First of all let me say I don't know a thing about teaching a child how to read.  My major in college was Science Education (with emphasis in Physics and Chemistry) for secondary school.  I have next-to-no training in teaching young children.  I did teach in my church's Christian school for three years and received on-the-job training, but I did not teach any of them reading. Secondly, I was not formally taught how to read.  My mother, from my earliest of memories, read books to me every night before going to bed.  From the time I could sit up, she had books available for me to play and read.  Basically, I taught myself how to read when I was five years old.  Most likely, though, because I did attend kindergarten at my church (before kindergarten was instituted in Mississippi's public schools), I probably did have exposure to phonics which would've helped me to figure out how to read.  I just remember that my favorite book was Green Eggs and Ham by Dr. Seuss.  I remember being placed in the advanced reading group in first grade, along with other friends who also attended the same kindergarten with me.  I have always loved reading, and I attribute that to my mother who exposed me to a lot of books and encouraged me to read.  She bought many books for me and my brothers; I have had a lifelong tendency to collect books (thought I am trying to go all digital now with few exceptions).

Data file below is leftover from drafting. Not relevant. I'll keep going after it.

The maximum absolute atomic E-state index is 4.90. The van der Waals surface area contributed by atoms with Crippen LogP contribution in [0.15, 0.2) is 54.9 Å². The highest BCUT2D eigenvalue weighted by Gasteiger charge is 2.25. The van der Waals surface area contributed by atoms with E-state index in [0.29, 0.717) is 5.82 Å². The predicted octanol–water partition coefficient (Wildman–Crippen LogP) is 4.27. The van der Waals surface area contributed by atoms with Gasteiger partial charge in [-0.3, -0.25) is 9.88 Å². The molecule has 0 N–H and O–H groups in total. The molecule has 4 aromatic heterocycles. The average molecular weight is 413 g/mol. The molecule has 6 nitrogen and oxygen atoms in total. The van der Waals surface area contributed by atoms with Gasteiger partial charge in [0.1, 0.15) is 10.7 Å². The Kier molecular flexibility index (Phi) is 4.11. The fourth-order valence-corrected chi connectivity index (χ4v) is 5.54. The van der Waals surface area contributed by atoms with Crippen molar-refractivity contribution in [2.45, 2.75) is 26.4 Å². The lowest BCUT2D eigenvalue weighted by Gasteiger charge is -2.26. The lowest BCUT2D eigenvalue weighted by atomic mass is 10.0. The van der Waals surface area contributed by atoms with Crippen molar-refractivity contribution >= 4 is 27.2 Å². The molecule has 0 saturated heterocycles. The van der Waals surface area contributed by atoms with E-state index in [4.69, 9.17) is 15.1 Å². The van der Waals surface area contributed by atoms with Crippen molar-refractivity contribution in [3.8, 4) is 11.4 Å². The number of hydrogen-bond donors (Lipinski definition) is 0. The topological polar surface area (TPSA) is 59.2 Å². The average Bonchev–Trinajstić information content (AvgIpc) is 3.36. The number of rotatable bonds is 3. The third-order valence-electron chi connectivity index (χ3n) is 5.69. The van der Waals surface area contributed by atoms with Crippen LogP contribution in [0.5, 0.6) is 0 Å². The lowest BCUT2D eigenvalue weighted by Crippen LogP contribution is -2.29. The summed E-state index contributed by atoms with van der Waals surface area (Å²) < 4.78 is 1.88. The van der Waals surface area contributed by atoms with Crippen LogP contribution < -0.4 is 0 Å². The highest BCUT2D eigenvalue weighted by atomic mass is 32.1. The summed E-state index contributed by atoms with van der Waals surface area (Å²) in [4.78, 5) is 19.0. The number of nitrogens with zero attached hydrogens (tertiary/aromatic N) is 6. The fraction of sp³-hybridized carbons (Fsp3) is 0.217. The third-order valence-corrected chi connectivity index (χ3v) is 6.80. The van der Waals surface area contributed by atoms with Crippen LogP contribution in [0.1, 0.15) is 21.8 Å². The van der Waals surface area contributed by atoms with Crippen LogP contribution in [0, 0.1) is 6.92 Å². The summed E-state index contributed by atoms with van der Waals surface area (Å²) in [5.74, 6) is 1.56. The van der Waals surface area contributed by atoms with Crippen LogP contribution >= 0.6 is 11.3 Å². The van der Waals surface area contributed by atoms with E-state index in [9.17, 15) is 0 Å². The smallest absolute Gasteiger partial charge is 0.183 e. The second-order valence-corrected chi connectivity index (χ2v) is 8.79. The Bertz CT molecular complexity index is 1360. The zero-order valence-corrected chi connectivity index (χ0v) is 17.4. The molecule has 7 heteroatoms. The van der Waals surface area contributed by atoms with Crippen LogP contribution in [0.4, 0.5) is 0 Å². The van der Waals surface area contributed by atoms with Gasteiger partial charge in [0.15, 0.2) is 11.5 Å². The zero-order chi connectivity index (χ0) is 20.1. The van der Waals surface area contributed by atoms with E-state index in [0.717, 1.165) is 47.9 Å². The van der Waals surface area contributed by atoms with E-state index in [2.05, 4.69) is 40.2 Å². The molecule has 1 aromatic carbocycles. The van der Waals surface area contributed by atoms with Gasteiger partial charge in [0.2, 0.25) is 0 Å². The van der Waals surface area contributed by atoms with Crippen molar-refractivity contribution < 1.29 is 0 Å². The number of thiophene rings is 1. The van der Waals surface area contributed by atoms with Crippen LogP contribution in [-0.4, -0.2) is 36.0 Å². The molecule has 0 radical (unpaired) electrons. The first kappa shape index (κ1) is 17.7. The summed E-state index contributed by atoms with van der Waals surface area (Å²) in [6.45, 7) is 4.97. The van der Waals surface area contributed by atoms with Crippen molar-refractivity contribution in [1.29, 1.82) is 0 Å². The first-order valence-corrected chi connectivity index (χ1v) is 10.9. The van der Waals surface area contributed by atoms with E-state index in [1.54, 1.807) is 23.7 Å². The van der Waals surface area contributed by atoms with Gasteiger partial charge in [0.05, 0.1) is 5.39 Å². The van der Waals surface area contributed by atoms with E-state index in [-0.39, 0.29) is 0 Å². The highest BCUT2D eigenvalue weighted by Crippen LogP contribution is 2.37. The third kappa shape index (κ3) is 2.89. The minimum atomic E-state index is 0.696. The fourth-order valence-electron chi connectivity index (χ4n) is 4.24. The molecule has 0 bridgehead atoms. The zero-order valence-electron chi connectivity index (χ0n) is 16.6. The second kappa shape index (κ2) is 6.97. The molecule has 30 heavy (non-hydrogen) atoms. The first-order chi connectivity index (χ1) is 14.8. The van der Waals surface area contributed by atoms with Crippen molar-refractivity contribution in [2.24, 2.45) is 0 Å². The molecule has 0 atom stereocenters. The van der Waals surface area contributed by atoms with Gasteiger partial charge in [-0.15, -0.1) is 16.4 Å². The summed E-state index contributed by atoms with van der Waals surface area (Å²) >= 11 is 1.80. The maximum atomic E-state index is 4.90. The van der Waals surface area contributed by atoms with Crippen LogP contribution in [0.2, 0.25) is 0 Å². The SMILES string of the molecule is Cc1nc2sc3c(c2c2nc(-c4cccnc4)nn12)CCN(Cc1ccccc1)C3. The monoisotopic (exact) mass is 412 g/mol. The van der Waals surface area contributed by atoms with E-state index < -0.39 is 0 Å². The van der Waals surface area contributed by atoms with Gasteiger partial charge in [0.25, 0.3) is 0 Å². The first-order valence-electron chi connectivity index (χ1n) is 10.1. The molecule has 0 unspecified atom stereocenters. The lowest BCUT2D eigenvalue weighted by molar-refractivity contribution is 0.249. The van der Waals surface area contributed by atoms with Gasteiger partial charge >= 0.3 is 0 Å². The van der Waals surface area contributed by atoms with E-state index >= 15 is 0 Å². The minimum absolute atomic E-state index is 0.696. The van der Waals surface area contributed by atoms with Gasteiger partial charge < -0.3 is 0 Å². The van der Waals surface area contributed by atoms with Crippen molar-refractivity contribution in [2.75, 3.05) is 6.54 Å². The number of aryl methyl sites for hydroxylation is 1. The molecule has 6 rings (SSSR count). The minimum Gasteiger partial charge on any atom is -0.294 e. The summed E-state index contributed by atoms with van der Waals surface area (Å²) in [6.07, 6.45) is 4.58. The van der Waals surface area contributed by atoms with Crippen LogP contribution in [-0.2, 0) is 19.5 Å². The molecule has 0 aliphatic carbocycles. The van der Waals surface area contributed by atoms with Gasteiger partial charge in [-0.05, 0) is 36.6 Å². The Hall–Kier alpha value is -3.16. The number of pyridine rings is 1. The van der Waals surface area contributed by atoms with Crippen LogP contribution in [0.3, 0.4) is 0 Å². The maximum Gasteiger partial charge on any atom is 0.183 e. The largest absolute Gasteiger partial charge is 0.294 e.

Even though I know next-to-nothing about teaching reading, I've always been a strong supporter of phonics-based reading programs.  It just makes sense to me.  Sight reading is a waste of brain cells and energy.